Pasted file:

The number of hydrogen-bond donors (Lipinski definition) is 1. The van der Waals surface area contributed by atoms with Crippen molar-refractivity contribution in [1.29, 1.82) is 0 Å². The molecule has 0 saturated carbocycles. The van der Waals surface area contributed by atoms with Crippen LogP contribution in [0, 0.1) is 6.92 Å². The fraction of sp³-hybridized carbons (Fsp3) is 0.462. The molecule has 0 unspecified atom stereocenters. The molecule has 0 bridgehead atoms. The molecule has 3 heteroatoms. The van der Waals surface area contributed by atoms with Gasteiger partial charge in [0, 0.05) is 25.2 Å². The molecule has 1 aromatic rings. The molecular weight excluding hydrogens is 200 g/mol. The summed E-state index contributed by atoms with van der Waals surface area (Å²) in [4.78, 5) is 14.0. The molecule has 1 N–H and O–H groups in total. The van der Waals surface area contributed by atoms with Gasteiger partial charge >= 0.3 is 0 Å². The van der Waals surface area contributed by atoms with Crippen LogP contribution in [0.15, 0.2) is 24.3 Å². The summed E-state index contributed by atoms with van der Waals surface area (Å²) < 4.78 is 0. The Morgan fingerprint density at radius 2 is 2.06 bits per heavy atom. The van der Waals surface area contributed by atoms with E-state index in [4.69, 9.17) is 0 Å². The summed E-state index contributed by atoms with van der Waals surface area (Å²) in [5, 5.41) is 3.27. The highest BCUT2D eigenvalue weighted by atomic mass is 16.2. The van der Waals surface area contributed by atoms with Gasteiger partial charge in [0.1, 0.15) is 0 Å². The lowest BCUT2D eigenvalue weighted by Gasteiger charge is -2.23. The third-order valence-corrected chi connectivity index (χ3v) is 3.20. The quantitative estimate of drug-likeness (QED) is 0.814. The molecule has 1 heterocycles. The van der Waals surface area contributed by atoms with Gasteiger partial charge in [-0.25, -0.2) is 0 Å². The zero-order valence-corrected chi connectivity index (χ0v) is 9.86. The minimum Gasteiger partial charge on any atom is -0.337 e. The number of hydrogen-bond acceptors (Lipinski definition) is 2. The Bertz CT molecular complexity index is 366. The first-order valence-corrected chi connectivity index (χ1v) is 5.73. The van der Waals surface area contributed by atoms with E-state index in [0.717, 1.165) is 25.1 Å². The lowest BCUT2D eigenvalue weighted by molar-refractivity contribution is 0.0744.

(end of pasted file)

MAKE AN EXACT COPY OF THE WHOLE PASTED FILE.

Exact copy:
The number of hydrogen-bond donors (Lipinski definition) is 1. The van der Waals surface area contributed by atoms with Crippen molar-refractivity contribution in [1.29, 1.82) is 0 Å². The molecule has 0 saturated carbocycles. The van der Waals surface area contributed by atoms with Crippen LogP contribution in [0, 0.1) is 6.92 Å². The fraction of sp³-hybridized carbons (Fsp3) is 0.462. The molecule has 0 unspecified atom stereocenters. The molecule has 0 bridgehead atoms. The molecule has 3 heteroatoms. The van der Waals surface area contributed by atoms with Gasteiger partial charge in [0, 0.05) is 25.2 Å². The molecule has 1 aromatic rings. The molecular weight excluding hydrogens is 200 g/mol. The summed E-state index contributed by atoms with van der Waals surface area (Å²) in [4.78, 5) is 14.0. The molecule has 1 N–H and O–H groups in total. The van der Waals surface area contributed by atoms with Gasteiger partial charge >= 0.3 is 0 Å². The van der Waals surface area contributed by atoms with Crippen LogP contribution in [0.15, 0.2) is 24.3 Å². The summed E-state index contributed by atoms with van der Waals surface area (Å²) < 4.78 is 0. The Morgan fingerprint density at radius 2 is 2.06 bits per heavy atom. The van der Waals surface area contributed by atoms with E-state index in [4.69, 9.17) is 0 Å². The summed E-state index contributed by atoms with van der Waals surface area (Å²) in [5, 5.41) is 3.27. The highest BCUT2D eigenvalue weighted by atomic mass is 16.2. The van der Waals surface area contributed by atoms with Gasteiger partial charge in [0.1, 0.15) is 0 Å². The lowest BCUT2D eigenvalue weighted by Gasteiger charge is -2.23. The third-order valence-corrected chi connectivity index (χ3v) is 3.20. The quantitative estimate of drug-likeness (QED) is 0.814. The molecule has 1 heterocycles. The van der Waals surface area contributed by atoms with Gasteiger partial charge in [-0.25, -0.2) is 0 Å². The zero-order valence-corrected chi connectivity index (χ0v) is 9.86. The minimum Gasteiger partial charge on any atom is -0.337 e. The number of hydrogen-bond acceptors (Lipinski definition) is 2. The Bertz CT molecular complexity index is 366. The first-order valence-corrected chi connectivity index (χ1v) is 5.73. The van der Waals surface area contributed by atoms with E-state index in [0.717, 1.165) is 25.1 Å². The lowest BCUT2D eigenvalue weighted by molar-refractivity contribution is 0.0744.